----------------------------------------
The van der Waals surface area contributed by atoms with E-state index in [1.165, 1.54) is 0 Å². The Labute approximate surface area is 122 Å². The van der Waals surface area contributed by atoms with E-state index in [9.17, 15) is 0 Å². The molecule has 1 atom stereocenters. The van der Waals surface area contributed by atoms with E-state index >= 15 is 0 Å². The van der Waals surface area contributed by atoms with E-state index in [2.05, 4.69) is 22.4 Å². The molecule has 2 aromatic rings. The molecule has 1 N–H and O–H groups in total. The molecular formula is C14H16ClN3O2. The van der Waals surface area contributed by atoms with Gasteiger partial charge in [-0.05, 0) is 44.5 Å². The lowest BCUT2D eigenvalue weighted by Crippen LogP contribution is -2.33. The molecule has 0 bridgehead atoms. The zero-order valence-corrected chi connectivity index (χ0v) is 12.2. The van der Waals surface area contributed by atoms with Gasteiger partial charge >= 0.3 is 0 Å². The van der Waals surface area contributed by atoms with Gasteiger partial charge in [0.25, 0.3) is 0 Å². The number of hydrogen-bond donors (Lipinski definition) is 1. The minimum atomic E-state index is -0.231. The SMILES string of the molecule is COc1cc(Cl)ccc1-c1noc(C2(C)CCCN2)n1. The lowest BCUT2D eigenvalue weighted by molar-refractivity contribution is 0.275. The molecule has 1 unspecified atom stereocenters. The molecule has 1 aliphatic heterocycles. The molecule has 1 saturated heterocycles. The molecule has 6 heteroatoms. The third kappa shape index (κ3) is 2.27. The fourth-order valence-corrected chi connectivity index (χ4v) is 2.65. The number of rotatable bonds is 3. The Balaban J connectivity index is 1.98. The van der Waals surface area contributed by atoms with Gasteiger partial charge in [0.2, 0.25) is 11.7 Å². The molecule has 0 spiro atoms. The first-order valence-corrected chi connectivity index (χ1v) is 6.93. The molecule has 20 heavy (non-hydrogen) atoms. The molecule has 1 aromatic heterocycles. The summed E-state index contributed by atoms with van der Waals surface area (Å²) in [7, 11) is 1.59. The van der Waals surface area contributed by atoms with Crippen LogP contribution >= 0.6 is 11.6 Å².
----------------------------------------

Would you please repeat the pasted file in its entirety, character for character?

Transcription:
The van der Waals surface area contributed by atoms with E-state index in [1.165, 1.54) is 0 Å². The Labute approximate surface area is 122 Å². The van der Waals surface area contributed by atoms with E-state index in [9.17, 15) is 0 Å². The molecule has 1 atom stereocenters. The van der Waals surface area contributed by atoms with E-state index >= 15 is 0 Å². The van der Waals surface area contributed by atoms with E-state index in [2.05, 4.69) is 22.4 Å². The molecule has 2 aromatic rings. The molecule has 1 N–H and O–H groups in total. The molecular formula is C14H16ClN3O2. The van der Waals surface area contributed by atoms with Gasteiger partial charge in [-0.05, 0) is 44.5 Å². The lowest BCUT2D eigenvalue weighted by Crippen LogP contribution is -2.33. The molecule has 0 bridgehead atoms. The zero-order valence-corrected chi connectivity index (χ0v) is 12.2. The van der Waals surface area contributed by atoms with Gasteiger partial charge >= 0.3 is 0 Å². The van der Waals surface area contributed by atoms with Gasteiger partial charge in [0.25, 0.3) is 0 Å². The number of hydrogen-bond donors (Lipinski definition) is 1. The minimum atomic E-state index is -0.231. The SMILES string of the molecule is COc1cc(Cl)ccc1-c1noc(C2(C)CCCN2)n1. The lowest BCUT2D eigenvalue weighted by molar-refractivity contribution is 0.275. The molecule has 1 unspecified atom stereocenters. The molecule has 1 aliphatic heterocycles. The molecule has 1 saturated heterocycles. The molecule has 6 heteroatoms. The third kappa shape index (κ3) is 2.27. The fourth-order valence-corrected chi connectivity index (χ4v) is 2.65. The number of rotatable bonds is 3. The Balaban J connectivity index is 1.98. The van der Waals surface area contributed by atoms with Gasteiger partial charge in [0.2, 0.25) is 11.7 Å². The molecule has 0 spiro atoms. The first-order valence-corrected chi connectivity index (χ1v) is 6.93. The molecule has 20 heavy (non-hydrogen) atoms. The molecule has 1 aromatic heterocycles. The summed E-state index contributed by atoms with van der Waals surface area (Å²) in [7, 11) is 1.59. The van der Waals surface area contributed by atoms with Crippen LogP contribution >= 0.6 is 11.6 Å².